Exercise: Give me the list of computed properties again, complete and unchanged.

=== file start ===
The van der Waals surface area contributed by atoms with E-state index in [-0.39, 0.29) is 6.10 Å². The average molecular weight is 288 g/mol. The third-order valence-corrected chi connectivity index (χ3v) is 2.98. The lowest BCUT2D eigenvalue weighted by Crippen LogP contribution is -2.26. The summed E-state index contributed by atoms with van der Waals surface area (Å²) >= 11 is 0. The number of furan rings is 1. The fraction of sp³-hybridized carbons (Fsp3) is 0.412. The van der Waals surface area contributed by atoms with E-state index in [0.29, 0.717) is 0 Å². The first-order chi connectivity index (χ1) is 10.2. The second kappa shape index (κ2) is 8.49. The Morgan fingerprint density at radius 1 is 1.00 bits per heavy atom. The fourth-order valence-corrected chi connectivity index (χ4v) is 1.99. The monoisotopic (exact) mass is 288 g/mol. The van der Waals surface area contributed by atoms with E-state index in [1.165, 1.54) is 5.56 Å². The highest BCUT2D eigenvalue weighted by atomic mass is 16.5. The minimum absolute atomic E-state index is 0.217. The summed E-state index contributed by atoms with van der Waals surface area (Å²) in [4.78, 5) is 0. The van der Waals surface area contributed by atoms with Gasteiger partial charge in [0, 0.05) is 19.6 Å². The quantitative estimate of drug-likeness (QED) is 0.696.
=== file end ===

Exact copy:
The van der Waals surface area contributed by atoms with E-state index in [-0.39, 0.29) is 6.10 Å². The average molecular weight is 288 g/mol. The third-order valence-corrected chi connectivity index (χ3v) is 2.98. The lowest BCUT2D eigenvalue weighted by Crippen LogP contribution is -2.26. The summed E-state index contributed by atoms with van der Waals surface area (Å²) >= 11 is 0. The number of furan rings is 1. The fraction of sp³-hybridized carbons (Fsp3) is 0.412. The van der Waals surface area contributed by atoms with E-state index in [0.29, 0.717) is 0 Å². The first-order chi connectivity index (χ1) is 10.2. The second kappa shape index (κ2) is 8.49. The Morgan fingerprint density at radius 1 is 1.00 bits per heavy atom. The fourth-order valence-corrected chi connectivity index (χ4v) is 1.99. The monoisotopic (exact) mass is 288 g/mol. The van der Waals surface area contributed by atoms with E-state index in [1.165, 1.54) is 5.56 Å². The highest BCUT2D eigenvalue weighted by atomic mass is 16.5. The minimum absolute atomic E-state index is 0.217. The summed E-state index contributed by atoms with van der Waals surface area (Å²) in [4.78, 5) is 0. The van der Waals surface area contributed by atoms with Gasteiger partial charge in [0, 0.05) is 19.6 Å². The quantitative estimate of drug-likeness (QED) is 0.696.